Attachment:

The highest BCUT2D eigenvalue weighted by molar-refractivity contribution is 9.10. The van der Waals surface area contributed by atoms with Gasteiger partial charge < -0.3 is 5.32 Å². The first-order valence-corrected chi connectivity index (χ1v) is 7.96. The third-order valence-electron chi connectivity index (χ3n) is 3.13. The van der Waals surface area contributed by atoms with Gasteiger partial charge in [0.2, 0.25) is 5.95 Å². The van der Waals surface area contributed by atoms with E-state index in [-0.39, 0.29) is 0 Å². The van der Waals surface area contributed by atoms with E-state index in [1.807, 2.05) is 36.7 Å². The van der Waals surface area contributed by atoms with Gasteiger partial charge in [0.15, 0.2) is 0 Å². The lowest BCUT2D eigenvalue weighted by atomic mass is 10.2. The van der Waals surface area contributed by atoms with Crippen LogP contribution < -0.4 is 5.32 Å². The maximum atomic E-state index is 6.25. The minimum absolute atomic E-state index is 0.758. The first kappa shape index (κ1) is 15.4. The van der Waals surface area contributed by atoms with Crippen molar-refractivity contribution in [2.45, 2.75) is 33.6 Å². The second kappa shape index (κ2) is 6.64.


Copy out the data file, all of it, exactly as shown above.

The highest BCUT2D eigenvalue weighted by molar-refractivity contribution is 9.10. The van der Waals surface area contributed by atoms with Gasteiger partial charge < -0.3 is 5.32 Å². The first-order valence-corrected chi connectivity index (χ1v) is 7.96. The third-order valence-electron chi connectivity index (χ3n) is 3.13. The van der Waals surface area contributed by atoms with Gasteiger partial charge in [0.2, 0.25) is 5.95 Å². The van der Waals surface area contributed by atoms with E-state index in [-0.39, 0.29) is 0 Å². The van der Waals surface area contributed by atoms with E-state index in [1.807, 2.05) is 36.7 Å². The van der Waals surface area contributed by atoms with Gasteiger partial charge in [0.15, 0.2) is 0 Å². The lowest BCUT2D eigenvalue weighted by atomic mass is 10.2. The van der Waals surface area contributed by atoms with Crippen LogP contribution < -0.4 is 5.32 Å². The maximum atomic E-state index is 6.25. The minimum absolute atomic E-state index is 0.758. The first kappa shape index (κ1) is 15.4. The van der Waals surface area contributed by atoms with Crippen molar-refractivity contribution in [2.45, 2.75) is 33.6 Å². The second kappa shape index (κ2) is 6.64.